We revealed how the application of Open Source data within coastal management permits 'triple bottom line' holistic risk evaluations in coastal regions. A conceptual framework was developed for coastal risk evaluations using Open Data. An East Anglian case study reveals insight creation through combing data sources. Freely available data now exists which is shown to address the main themes of coastal management. Combing such data through the proposed framework, provides opportunities for evidence-based coastal policy creation, reducing subjectivity within decision making processes.

Objective 3: Evaluate the application of point cloud based geomorphological change detection to analyse coastal trends, in doing so generate fresh insight on the nature of recent morphological impacts across the region of East Anglia.
An evaluation of Geomorphological change detection methods highlights how differing data types and methodologies are available which are suited to varying kinds of coastal change detection applications, depending on context. A methodological approach was developed drawing on high spatial/temporal resolution point cloud data to accurately reveal and quantify coastal change, at a regional scale, over multiple epochs. A Triangulated Irregular Network, TIN-based differencing method, was utilised to obtain spatio-temporal patterns through analysis of Open Source coastal point cloud data. This method generated volumetric change estimates, permitting wide-scale change modelling. Irregular patterns of change were found across the case study region. Prominent hazard events, such as the 2013 East Coast Storm Surge, were shown to result in higher levels of erosion in some but not all of the 14 case study sites focussed on. The results generated could form a valuable input to future analysis of coastal processes, through which it may be possible to reveal causation of changes.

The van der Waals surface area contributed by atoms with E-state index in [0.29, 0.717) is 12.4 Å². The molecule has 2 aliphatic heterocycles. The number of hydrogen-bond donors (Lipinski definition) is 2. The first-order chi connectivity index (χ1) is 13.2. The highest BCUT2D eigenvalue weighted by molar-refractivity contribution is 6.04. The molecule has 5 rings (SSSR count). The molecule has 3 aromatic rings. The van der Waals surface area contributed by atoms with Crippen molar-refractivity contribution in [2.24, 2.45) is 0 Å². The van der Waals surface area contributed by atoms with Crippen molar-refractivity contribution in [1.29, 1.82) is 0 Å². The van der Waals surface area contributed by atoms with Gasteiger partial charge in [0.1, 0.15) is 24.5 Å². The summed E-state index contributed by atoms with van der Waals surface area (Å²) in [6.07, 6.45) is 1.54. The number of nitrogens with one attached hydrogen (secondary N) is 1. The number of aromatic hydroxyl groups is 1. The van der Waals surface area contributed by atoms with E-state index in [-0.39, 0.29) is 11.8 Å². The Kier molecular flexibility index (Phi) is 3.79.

Objective 4: Investigate the potential for innovations in the use of data to be utilised within coastal flood risk evaluations for the insurance industry, allowing insurance to act as a soft adaptation mechanism, distributing and communicating risk.
Research focusing on the potential role of insurance as a method of soft adaptation to coastal hazards, revealed that data-driven insurance is capable of redistributing and mitigating coastal flood risk. This function of insurance was deemed dependent on risk-based policy pricing, founded on accurate information. Through a series of interviews conducted with insurance industry practitioners, within the London insurance market, scope was exposed for adoption of emerging data technologies. Data innovations were shown to hold the potential to allow insurance to operate an evidence-based risk advisory service. Of the various data sources evaluated, Satellite-derived data emerged as a key source which holds untapped potential to enhance insurance risk analyses. Additionally, Big Data technologies are revealed capable of allowing the fusion of vast empirical datasets with claims data to generate insight. There were many challenges exposed throughout the research, these relate to requirements for structured data capture, data availability, an overreliance on expert opinion, and access to insurance industry datasets. Nevertheless, solutions are advanced which address these issues. Implementation and adoption of the data innovations outlined within this research could work to improve risk rating, and risk awareness, which could discourage developments in high risk areas, and incentivise sustainable practices, leading to flood resilient outcomes on the coast.